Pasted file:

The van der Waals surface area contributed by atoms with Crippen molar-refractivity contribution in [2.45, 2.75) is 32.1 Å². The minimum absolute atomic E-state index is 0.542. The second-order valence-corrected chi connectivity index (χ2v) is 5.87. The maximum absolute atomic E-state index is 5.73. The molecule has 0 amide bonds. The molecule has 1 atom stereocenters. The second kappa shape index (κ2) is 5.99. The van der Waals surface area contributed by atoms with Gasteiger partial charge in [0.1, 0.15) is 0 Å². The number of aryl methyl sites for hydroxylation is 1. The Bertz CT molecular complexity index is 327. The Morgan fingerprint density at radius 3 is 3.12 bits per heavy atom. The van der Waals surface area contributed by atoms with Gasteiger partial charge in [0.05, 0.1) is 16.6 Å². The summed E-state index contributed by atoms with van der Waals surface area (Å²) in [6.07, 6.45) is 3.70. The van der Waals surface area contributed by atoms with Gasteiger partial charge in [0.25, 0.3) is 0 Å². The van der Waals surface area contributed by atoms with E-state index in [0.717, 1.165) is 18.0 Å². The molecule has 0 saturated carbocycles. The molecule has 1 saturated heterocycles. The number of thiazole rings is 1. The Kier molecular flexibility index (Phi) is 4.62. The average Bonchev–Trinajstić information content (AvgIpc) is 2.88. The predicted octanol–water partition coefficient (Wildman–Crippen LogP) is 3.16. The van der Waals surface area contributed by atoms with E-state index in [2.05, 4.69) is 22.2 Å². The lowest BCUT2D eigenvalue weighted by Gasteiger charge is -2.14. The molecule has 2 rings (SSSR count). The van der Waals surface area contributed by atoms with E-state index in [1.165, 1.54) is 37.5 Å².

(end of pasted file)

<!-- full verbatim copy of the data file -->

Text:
The van der Waals surface area contributed by atoms with Crippen molar-refractivity contribution in [2.45, 2.75) is 32.1 Å². The minimum absolute atomic E-state index is 0.542. The second-order valence-corrected chi connectivity index (χ2v) is 5.87. The maximum absolute atomic E-state index is 5.73. The molecule has 0 amide bonds. The molecule has 1 atom stereocenters. The second kappa shape index (κ2) is 5.99. The van der Waals surface area contributed by atoms with Gasteiger partial charge in [0.1, 0.15) is 0 Å². The number of aryl methyl sites for hydroxylation is 1. The Bertz CT molecular complexity index is 327. The Morgan fingerprint density at radius 3 is 3.12 bits per heavy atom. The van der Waals surface area contributed by atoms with Gasteiger partial charge in [0.05, 0.1) is 16.6 Å². The summed E-state index contributed by atoms with van der Waals surface area (Å²) in [6.07, 6.45) is 3.70. The van der Waals surface area contributed by atoms with Gasteiger partial charge in [0.25, 0.3) is 0 Å². The van der Waals surface area contributed by atoms with E-state index in [0.717, 1.165) is 18.0 Å². The molecule has 0 saturated carbocycles. The molecule has 1 saturated heterocycles. The number of thiazole rings is 1. The Kier molecular flexibility index (Phi) is 4.62. The average Bonchev–Trinajstić information content (AvgIpc) is 2.88. The predicted octanol–water partition coefficient (Wildman–Crippen LogP) is 3.16. The van der Waals surface area contributed by atoms with E-state index in [2.05, 4.69) is 22.2 Å². The lowest BCUT2D eigenvalue weighted by Gasteiger charge is -2.14. The molecule has 2 rings (SSSR count). The van der Waals surface area contributed by atoms with E-state index in [1.165, 1.54) is 37.5 Å².